One of the known risks of nitrous oxide is that it depletes the body of vitamin B12. Hospital policy will usually say that its use is contraindicated in mothers with low B12. However, health care providers are not routinely testing B12 levels of pregnant women, nor are labor and delivery nurses required to ask if women know if they have low levels of B12. I talked with a women who gave birth to a baby in Europe. Afterwards, she suffered from depression and her baby was failure to thrive. When she weaned her baby to formula, he improved. Eventually her low B12 levels were discovered and she was able to be treated and feel better. She had nitrous in her labor, but had never connected the dots. What if instead of asking does nitrous cause epidural fever, we ask does it increase the risk of postpartum depression or failure to thrive in breastfed babies? Have you read Kelly Brogan’s new book, A Mind of Your Own? She describes a case of severe depression that was cured by remedying the B12 deficiency.
Who is at risk for low B12? Vegetarians and vegans without proper supplementation are, and that is widely known. Stress depletes B vitamins. So does impaired digestion, so anyone with leaky gut, a history of antibiotic, antacid or NSAID use, Chrohn’s disease, diabetes, pernicious anemia, gastric bypass surgery, a diet high in GMOs, or a thyroid disorder is at risk. It also includes anyone with impaired methylation. About 40% of the population has one or more mutations of their MTHFR gene, a gene involved with methylation, which may put them at increased risk for low B12. When my childbirth students ask about nitrous, I ask them what their vitamin B levels are and if they have a MTHFR mutation. I am usually met with a quizzical expression. Most providers are not explaining this in prenatal appointments.
I would suggest that many, perhaps most, pregnant women in the United States have at least one of the risk factors above. We know that pregnancy is a risk factor for thyroid disorders and stress. I see some of my pregnant childbirth students taking Tums like candy and eating packaged foods out of the vending machine. And 30% of them will test positive for beta strep and receive iv antibiotics in labor. That is because in the United States doctors take a universal approach, and recommend antibiotics for all women who are GBS. In the United Kingdom, doctors take a risk-based approach, and recommend antibiotics for GBS women only when they have specific risk factors such as premature labor, a fever, prolonged rupture of membranes, a previous baby with GBS, or GBS in their urine. So while women in the UK have been using nitrous for generations, they don’t use antibiotics in labor as often, which would be an additional risk factor. Additionally, there are no GMO crops grown in the UK. While GMO food is imported, British women are likely eating less GMOs than American women. Most British women not drinking fluoridated water, while most American women are. Are there other differences as well that would also help them to have higher B12 levels going into their labors, and a greater ability to restore proper levels after nitrous use?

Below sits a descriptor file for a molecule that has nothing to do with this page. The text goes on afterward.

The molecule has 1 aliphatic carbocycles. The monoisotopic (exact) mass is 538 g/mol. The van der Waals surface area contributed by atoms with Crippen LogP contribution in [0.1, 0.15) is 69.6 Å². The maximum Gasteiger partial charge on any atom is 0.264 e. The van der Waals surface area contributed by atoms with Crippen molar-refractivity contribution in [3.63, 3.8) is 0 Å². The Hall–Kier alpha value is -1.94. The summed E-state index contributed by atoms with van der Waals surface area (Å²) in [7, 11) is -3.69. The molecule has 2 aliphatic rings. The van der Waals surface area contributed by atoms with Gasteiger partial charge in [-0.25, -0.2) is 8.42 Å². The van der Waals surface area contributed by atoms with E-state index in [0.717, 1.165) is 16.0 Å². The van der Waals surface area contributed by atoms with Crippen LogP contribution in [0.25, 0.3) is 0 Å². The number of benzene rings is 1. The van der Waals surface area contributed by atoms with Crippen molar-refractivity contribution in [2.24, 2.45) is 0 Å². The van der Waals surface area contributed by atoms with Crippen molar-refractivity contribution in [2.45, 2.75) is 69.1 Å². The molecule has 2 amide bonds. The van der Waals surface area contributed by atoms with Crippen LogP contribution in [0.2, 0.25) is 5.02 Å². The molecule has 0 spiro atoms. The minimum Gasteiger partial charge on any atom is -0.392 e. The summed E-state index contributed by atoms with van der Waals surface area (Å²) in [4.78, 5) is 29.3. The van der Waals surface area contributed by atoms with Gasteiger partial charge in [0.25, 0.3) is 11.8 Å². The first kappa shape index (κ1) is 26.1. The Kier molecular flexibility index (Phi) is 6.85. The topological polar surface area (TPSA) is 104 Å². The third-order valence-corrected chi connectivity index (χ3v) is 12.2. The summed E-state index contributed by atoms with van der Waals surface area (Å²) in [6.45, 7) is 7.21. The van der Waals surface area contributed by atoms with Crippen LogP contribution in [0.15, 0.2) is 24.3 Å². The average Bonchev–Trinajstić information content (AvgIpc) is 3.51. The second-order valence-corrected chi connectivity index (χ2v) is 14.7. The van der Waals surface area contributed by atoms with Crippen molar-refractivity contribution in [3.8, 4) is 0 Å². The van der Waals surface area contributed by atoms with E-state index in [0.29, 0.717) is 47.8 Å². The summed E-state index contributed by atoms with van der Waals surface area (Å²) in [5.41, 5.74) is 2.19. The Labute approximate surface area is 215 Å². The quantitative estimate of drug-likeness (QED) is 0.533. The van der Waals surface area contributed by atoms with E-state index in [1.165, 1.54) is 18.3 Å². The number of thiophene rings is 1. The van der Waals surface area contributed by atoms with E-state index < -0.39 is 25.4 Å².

If you want to learn more about the effects of nitrous on the 40% of the population with MTHFR mutations, check out this study. Please note that for ethical and legal reasons, pregnant women were specifically excluded. It’s not considered ethical to enroll them in a study on the effects of nitrous, but it is legal to encourage them to use it in labor. Dr. Ben Lynch, an expert on MTHFR, considers all women who are pregnant or breastfeeding to be at risk for B12 deficiency, even when they have no other risk factors. Read his informative article about nitrous.
As a childbirth educator and doula I see a large part of my job to be providing my families with accurate information so they can do their job, make informed decisions. Without information, informed decisions are impossible. Studies on the use of nitrous on laboring women may be years away. But t is vital that we educate ourselves about what is currently known about nitrous as it becomes increasing available to the women we serve. And in the absence of adequate information, let’s start with the precautionary principle.
Julie Brill, CCCE, CLD has taught childbirth education to thousands of families over the last twenty-four years and has mentored hundreds of doulas and childbirth educators since 2003. She is the mother of two teenage girls, a La Leche League Leader, and the author of the doula anthology Round the Circle: Doulas Share Their Experiences.